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Robert Granader

CEO of, Class of '89

What do you do for a living and what’s it like?

I am CEO of  Running your own company is great, there is nothing more satisfying to me than being able to work with people of your choosing in a direction you’ve designed.  But I want everyone who works with me and my company to feel that they run their own business inside ours. I tell them all the time that I can sleep well because it keeps them up at night.

How would you describe the value of an English degree in your career/life?

It was a turning point in my life.  I went from seeing the trees to the forest.  Some of the greatest joys I have are reading and writing, based on something that was sparked long ago when I became an English Major.  Sometimes the writing is creative, but often it’s a blog for work or something for our customers. With social media there are so many more opportunities to communicate with clients and colleagues through clear writing.

Who were some of your favorite professors/classes and why?

My course on the American Novel and a Robert Frost seminar.  Just the other day the movie The Outsiders was on television and in it they famously quote Robert Frost’s Nothing Gold Can Stay. And when it popped on the screen I took a picture and texted it to a friend who was in the Robert Frost seminar with me.  This was a class that forced us to memorize poems which we remember to this day.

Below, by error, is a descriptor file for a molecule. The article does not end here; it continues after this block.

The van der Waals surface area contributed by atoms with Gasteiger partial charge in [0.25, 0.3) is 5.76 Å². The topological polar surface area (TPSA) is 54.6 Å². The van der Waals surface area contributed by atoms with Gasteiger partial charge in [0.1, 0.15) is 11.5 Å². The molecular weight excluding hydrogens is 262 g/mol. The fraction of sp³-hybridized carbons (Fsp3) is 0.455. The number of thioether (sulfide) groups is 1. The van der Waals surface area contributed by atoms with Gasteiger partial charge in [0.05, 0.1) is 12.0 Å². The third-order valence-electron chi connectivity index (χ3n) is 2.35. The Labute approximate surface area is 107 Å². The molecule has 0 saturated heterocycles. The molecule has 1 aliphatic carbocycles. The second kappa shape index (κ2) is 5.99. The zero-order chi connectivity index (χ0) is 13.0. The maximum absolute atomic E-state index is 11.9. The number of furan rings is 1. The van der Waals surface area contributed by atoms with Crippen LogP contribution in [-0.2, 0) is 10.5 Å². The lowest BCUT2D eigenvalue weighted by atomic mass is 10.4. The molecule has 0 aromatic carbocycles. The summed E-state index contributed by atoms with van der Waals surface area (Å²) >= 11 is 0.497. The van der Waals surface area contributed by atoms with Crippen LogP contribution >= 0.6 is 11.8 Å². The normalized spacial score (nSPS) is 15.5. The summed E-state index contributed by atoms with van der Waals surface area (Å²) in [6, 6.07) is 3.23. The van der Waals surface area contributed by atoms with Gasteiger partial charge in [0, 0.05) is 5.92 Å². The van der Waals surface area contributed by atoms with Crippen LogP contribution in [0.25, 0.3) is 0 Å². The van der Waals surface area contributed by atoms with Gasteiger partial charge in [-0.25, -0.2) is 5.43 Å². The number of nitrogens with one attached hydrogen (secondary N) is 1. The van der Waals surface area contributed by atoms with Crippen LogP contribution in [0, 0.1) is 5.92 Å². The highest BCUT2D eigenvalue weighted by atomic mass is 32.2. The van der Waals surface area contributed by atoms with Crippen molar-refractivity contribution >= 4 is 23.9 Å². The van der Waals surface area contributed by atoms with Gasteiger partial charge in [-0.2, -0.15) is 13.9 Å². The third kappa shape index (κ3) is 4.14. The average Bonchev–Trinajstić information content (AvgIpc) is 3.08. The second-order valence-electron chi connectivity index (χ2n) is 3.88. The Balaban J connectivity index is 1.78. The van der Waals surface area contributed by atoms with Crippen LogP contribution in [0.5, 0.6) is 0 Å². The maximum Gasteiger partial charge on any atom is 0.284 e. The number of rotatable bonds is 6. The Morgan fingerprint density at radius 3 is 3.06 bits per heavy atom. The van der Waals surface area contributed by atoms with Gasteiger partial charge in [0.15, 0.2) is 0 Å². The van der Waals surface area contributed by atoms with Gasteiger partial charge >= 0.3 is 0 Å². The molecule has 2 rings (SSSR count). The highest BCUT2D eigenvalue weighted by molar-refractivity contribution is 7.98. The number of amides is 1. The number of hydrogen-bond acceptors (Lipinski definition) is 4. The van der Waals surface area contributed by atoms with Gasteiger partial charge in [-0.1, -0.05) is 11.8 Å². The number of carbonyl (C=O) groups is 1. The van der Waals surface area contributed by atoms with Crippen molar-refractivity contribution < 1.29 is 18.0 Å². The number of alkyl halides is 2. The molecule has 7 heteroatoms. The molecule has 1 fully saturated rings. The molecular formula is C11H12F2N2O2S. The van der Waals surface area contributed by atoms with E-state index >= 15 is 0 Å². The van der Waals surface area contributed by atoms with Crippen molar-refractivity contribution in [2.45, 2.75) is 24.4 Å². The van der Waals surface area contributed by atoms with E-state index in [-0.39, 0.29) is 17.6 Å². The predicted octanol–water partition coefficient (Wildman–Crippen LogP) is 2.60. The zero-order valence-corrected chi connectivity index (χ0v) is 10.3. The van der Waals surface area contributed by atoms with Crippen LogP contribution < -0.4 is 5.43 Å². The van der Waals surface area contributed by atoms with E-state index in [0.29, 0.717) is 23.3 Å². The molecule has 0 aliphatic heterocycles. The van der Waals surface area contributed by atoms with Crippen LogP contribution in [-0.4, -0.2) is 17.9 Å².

What literature from your English classes shaped you?

American Novel, Canterbury tales.  At some point I became a book collector and I’ve tried to get first editions of everything from that American Novel syllabus.  A few years ago we lived in London and spent a lot of time on the south side of the Thames River where the Canterbury Tales allegedly began and I think of and use references to it all the time.

Do you have any advice for incoming English majors at Michigan?

Take English classes and learn how to write.  There is a little that will shape you more than the ability to craft a strong declarative sentence so for the rest of your life people will understand you and hear you.  Understanding the difference between your and you’re, a lot and alot will separate you from the rest of the world for your entire life.

What are some of your favorite memories from Michigan?

Angell Hall-there was always two parts to it, the new and the old.  I loved the old part, the way the doors creaked, the way the offices smelled, while the new side that faced the diag was bright and gleaming. I would read on a bench in the old part and imagine Arthur Miller walking across the lobby.